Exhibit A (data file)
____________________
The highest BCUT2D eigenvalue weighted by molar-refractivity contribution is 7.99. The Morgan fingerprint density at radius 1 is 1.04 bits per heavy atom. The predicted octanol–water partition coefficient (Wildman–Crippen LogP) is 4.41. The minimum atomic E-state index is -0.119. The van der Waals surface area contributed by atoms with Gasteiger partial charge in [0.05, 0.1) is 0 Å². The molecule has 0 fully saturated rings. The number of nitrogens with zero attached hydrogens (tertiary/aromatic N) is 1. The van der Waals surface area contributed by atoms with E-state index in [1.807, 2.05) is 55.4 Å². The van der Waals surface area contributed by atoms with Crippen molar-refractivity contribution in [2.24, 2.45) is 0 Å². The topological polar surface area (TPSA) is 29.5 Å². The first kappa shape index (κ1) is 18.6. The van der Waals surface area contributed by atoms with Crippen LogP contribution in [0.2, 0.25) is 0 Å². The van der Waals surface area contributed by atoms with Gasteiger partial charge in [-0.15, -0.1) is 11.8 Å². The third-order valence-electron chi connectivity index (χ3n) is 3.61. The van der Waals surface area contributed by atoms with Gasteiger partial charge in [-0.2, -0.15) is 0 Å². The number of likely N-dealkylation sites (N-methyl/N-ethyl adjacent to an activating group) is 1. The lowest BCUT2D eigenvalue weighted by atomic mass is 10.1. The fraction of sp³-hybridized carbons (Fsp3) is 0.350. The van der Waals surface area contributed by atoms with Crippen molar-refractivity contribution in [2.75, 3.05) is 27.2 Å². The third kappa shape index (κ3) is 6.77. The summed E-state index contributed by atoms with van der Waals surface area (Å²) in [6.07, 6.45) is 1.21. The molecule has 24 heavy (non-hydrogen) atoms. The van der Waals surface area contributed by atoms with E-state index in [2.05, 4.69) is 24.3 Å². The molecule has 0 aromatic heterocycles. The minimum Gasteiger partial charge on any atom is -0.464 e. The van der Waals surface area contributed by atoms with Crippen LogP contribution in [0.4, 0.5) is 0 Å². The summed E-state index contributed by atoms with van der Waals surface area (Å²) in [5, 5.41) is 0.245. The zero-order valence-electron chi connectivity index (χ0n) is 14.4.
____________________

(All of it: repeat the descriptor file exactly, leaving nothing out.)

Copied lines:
The highest BCUT2D eigenvalue weighted by molar-refractivity contribution is 7.99. The Morgan fingerprint density at radius 1 is 1.04 bits per heavy atom. The predicted octanol–water partition coefficient (Wildman–Crippen LogP) is 4.41. The minimum atomic E-state index is -0.119. The van der Waals surface area contributed by atoms with Gasteiger partial charge in [0.05, 0.1) is 0 Å². The molecule has 0 fully saturated rings. The number of nitrogens with zero attached hydrogens (tertiary/aromatic N) is 1. The van der Waals surface area contributed by atoms with E-state index in [1.807, 2.05) is 55.4 Å². The van der Waals surface area contributed by atoms with Crippen molar-refractivity contribution in [2.24, 2.45) is 0 Å². The topological polar surface area (TPSA) is 29.5 Å². The first kappa shape index (κ1) is 18.6. The van der Waals surface area contributed by atoms with Crippen LogP contribution in [0.2, 0.25) is 0 Å². The van der Waals surface area contributed by atoms with Gasteiger partial charge in [-0.15, -0.1) is 11.8 Å². The third-order valence-electron chi connectivity index (χ3n) is 3.61. The van der Waals surface area contributed by atoms with Gasteiger partial charge in [-0.2, -0.15) is 0 Å². The number of likely N-dealkylation sites (N-methyl/N-ethyl adjacent to an activating group) is 1. The lowest BCUT2D eigenvalue weighted by atomic mass is 10.1. The fraction of sp³-hybridized carbons (Fsp3) is 0.350. The van der Waals surface area contributed by atoms with Crippen molar-refractivity contribution in [2.75, 3.05) is 27.2 Å². The third kappa shape index (κ3) is 6.77. The summed E-state index contributed by atoms with van der Waals surface area (Å²) in [6.07, 6.45) is 1.21. The molecule has 24 heavy (non-hydrogen) atoms. The van der Waals surface area contributed by atoms with E-state index in [2.05, 4.69) is 24.3 Å². The molecule has 0 aromatic heterocycles. The minimum Gasteiger partial charge on any atom is -0.464 e. The van der Waals surface area contributed by atoms with Crippen LogP contribution in [0.4, 0.5) is 0 Å². The summed E-state index contributed by atoms with van der Waals surface area (Å²) in [5, 5.41) is 0.245. The zero-order valence-electron chi connectivity index (χ0n) is 14.4.